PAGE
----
GPF undergoing capacity buildingAs the Guyana Police Force (GPF) continues with efforts to reform its operations, the capacity building department of the Force’s Strategic Planning Unit was commissioned on Monday and Public Security Minister Khemraj Ramjattan calledPublic Security Minister Khemraj Ramjattanon the hierarchy of the law enforcement agency to build on its leadership and professionalism.The Minister gave this encouragement at the police officers’ training centre in Eve Leary, Georgetown, where he said that under the United Kingdom’s Security Sector Reform Programme (SSRP), the GPF would be able to implement the reforms.“Our Police Force needs an improved capacity and capability in the area of professional strengthening in leadership, which will empower the Force to initiate reforms and to strategically plan out for the realisation of these objectives,” he notedRamjattan expressed appreciation for the UK’s support in assisting the security sector, calling the nation one of Guyana’s allies. The capacity-building department was opened as Britain continues to carry out its objectives by providing assistance under the SSRP.Referencing the recently-halted Police promotions that followed the commencement of a Commission of Inquiry (CoI) into an alleged assassination attempt against the President, the Public Security Minister noted the need for an overhaul of the guidelines that govern the hierarchy of the Guyana Police Force.“Indeed with all that has happened recently and highlighted in the news concerning our Police Force, especially its upper echelons, there is need for strategic rethink,” Ramjattan asserted.UK experts Paul Mathais and Andy Odell are in Guyana to offer support in matters of security and to assist in the sector’s reforms under the guidance of Presidential Advisor under the SSRP, Russell Combe.After he carried out an assessment of the reforms that were needed within the local Police Force, Combe handed over his preliminary findings to the Guyana Government in June 2017. One of the advisor’s key focal points related to the prison system where it was noted that many prisoners were on remand for longer than the prison sentence they would receive if they were convicted.British High Commissioner to Guyana, Greg Quinn also addressed Monday’s commissioning of the department. He informed the gathering that the launch was just one of several initiatives planned over the next few months to assist the country’s security sector.“It also adds to the support we are giving to other areas of the security sector – the Prison Service, Defence Force, and specialised agencies such as the Special Organised Crime Unit,” Quinn disclosed.“We also expect it to support and sustain relevant reform programmes and the implementation of those reform action plans for broader security reform within the Police,” the Ambassador added.Acting Police Commissioner David Ramnarine welcomed the addition to the unit, indicating his willingness to see the realisation of strategies recommended under the programme.“More and more, every sector of society is depending, requesting, demanding improved services from the Police Force,” he told the participants.An initial training exercise with stakeholders followed Monday’s launch and two officers from the Surinamese Police Force were present to support and train locals, along with the UK experts under the Strategic Planning Unit’s Capacity Building.It was during a meeting with former British Prime Minister David Cameron in September 2015 that President David Granger requested that the multimillion-dollar SSRP be revived.After this request, an analysis was subsequently conducted on the current state of the local security sector and how the UK Government could assist Guyana.As part of the implementation phase, UK security expert Combe was first recruited on a one-year programme where he guided and advised the Guyanese Government on reforming the security sector.
Taib Bajaber playing off handicap 14 secured the second position by posting 40 points following a competitive engagement in the field.Christine Ockotch playing off handicap 16 not only secured the lady winner position but also emerged third in overall position, posting a total of 40 points.Speaking at the golf challenge, Sanlam Group CEO Patrick Tumbo noted that the event, currently in its third year is a deliberate effort that Sanlam Kenya has committed to as a platform to engage its Coast based clientele and stakeholders.“Today has been a success as we have managed to engage key stakeholders. Sanlam Kenya remains committed to raising the bar for the local financial services sector leveraging on different platforms such as golf for stakeholder engagement” added Mr. Tumbo.The third annual Sanlam Kenya Golf Challenge attracted a strong field of 122 amateur golfers at the Nyali Golf and Country Club course as Sanlam General CEO George Kuria, Humphrey Ndaiga, Head of Corporate, Sanlam General and team represented the Sanlam Kenya Staff Team.OVERALL WINNERS1st Place Men– Taib Bajaber – 40points2nd Place Men – Omar Lewa – 39points1st Place Women – Christine Ockotch – 40points2nd Place Women – Perviz Barnsley – 38c/b pointsLongest Drive Men – Vimal RanpuraLongest Drive Lady – Joyce MasaiClosest to the Pin Men – Mwangi MburuClosest to the Pin Women – Susan Stokes0Shares0000(Visited 1 times, 1 visits today) 0Shares0000Nyali Golf and Country club Captain Taib Bajaber makes a swing during the third Annual Sanlam Golf Tournament in Mombasa. Capt. Taib secured the men’s title and overall second position at the tournament.NAIROBI, Kenya, Oct 15 – Playing off handicap 13, Mombasa golfer Yobesh Oyaro scored 42 points to win the Sanlam Golf Challenge hosted at the par 71 Nyali Golf Course over the weekend.Oyaro, a senior member of the club, posted a countback of 25, 16, 7 and 2 respectively to secure the win to take home the overall winner prize.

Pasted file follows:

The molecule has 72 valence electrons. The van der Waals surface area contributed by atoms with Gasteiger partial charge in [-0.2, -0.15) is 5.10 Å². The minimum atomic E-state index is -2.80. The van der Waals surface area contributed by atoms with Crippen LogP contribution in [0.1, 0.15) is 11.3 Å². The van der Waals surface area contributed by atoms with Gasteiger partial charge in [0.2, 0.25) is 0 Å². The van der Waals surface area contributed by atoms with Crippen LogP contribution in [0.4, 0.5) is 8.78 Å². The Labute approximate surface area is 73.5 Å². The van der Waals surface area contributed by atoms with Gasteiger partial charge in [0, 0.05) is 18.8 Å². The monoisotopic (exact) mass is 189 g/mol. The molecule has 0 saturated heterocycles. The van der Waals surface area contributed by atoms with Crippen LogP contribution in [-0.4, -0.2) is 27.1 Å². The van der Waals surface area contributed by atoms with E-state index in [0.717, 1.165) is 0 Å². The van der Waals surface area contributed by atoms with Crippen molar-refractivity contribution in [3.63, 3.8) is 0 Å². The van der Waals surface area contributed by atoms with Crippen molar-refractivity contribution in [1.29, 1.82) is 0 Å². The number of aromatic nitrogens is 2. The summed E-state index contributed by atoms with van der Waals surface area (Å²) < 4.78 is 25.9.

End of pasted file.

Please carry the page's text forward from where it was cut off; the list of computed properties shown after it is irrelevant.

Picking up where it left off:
Nearly 300 members of the Western Carolina University community came together Thursday, Sept. 5, to dedicate the campus’s newest residence hall in honor of Levern Hamlin Allen, the institution’s first African-American student and a woman characterized by WCU Chancellor Kelli R. Brown as “a quiet pioneer of integration.”The WCU Board of Trustees unanimously decided last September to name the 614-bed residence hall, which opened this fall, after Allen in recognition of her decision to enroll in summer courses in 1957 at what was then Western Carolina College. In addition to being the first African-American student to enroll at WCU, she also was among the first to be admitted to any of North Carolina’s all-white state institutions of higher education.“In doing so, you demonstrated a sense of bravery that I don’t believe many of us can comprehend – being the only student of color at a school in the rural mountains of North Carolina, hundreds of miles away from home,” Brown said to Allen at the dedication ceremony. “And, in doing so, you became a quiet pioneer of integration, helping blaze the trail for thousands of African-American students who would one day follow in your footsteps and enroll at Western Carolina.”Allen often has downplayed the historic nature of her decision to enroll, stating that she was not making a statement, nor was she part of an organized effort on behalf of a civil rights group. “I needed nine hours, so I went,” she said.That fact doesn’t lessen the impact of her choice to enroll, Brown said. “She may be humble about her decision and her actions, but I can tell you that, in life, it’s often the power of simply showing up that can make all the difference in the world,” she said. “The story of Levern Hamlin Allen is a lesson in understanding that true heroism is not always flashy. Most of the time, true bravery is the humble act of presenting yourself at the right place and in the right moment of time. That is the power of Levern Hamlin Allen’s story at Western Carolina University.”Michael Naylor, president of the WCU African-American Alumni Society and a member of the WCU Alumni Association Board of Directors, was a graduate student at WCU pursuing his master’s degree in business administration when he and other members of a group called the Ebony Club began planning for the university’s inaugural African-American alumni reunion in 1987. It was that group’s outreach to Allen that helped revive her relationship with the university, later leading to two terms as a member of the Board of Trustees. She also served on the search committee that recommended John W. Bardo as chancellor in 1995. Eleven years later, Bardo presented her with an honorary doctorate of humane letters on behalf of WCU.“Today, we honor a woman who, in the summer of 1957, during a time of incredible racial turmoil in this nation and especially in the South, took the brave step of enrolling at a small college in the mountains of rural Western North Carolina, hundreds of miles from her home and her family, where she would be the only student of color,” Naylor said at the dedication.“Here we are this morning, 62 years after she first set foot on this campus in Cullowhee, to officially dedicate this new residence hall as Levern Hamlin Allen Hall, a place where a diverse group of more than 600 students will pursue their dreams, just as Dr. Allen did in the summer of 1957,” he said.Representing WCU’s Board of Trustees, board Chairman Bryant Kinney said that Allen’s story resonates with the mission of Western Carolina University – an institution built around meeting the educational needs of the people of the region and the state by creating what WCU’s mission statement refers to as “learning opportunities.”“We are proud to be among the select institutions of distinction that provided you a learning opportunity and that you chose to meet your needs. But Dr. Allen’s story was not one simply about having her educational needs met. As a board, we recognized the tremendous importance of her choice at a time when choices were not always available to everyone,” Kinney said.“But, just like pioneers who grew this nation, Dr. Allen had the courage and commitment to step out and ‘just go.’ For her leadership, others have followed, and this building will house a diverse student population that was only a dream back in 1957,” he said.In her remarks, Allen described an early encounter with Danny Hirt, the young son of Lillian Hirt, the institution’s director of publicity who helped Allen quietly assimilate into the campus community in that summer of 1957.“Danny asked me why my skin was so dark,” Allen said. “While I was struggling to form a professional teacher answer for a 7-year-old, his mother said, ‘Because she is from a different race.’ The matter was settled. Danny went back to playing and Mrs. Hirt and I continued our conversation. I have told that story often because it speaks to the innocence of a child as well as to his environment. The milieu of Western Carolina College in the summer of 1957 was one of acceptance.”Allen said she received a letter a couple of years ago from Danny Hirt, who passed away in January of this year. “In it, he said, ‘Obviously, this was only a question of innocence asked by a youngster who had a natural curiosity about the things around him. Mom made sure that my brother and I understood that while people may look different, we are all children of God and should be respected and embraced,’” she said.Sam Miller, WCU vice chancellor for student affairs, expressed his appreciation to “the small army of planners, designers, contractors, trades specialists, inspectors, team members from WCU departments and many other individuals” who worked on the planning and construction of Allen Hall. Construction on the $48 million, 165,026-square-foot project began in spring 2018.To close the dedication ceremony, university officials presented Allen with a reproduction of her scrapbook that documented her time at WCU, which she had previously donated to Hunter Library Special Collections.Other activities related to the dedication included tours of the residence hall for members of Allen’s family, an African-American Alumni Society reception, and a breakfast conversation involving Allen and student leaders titled “Breaking Barriers and Breaking Bread.”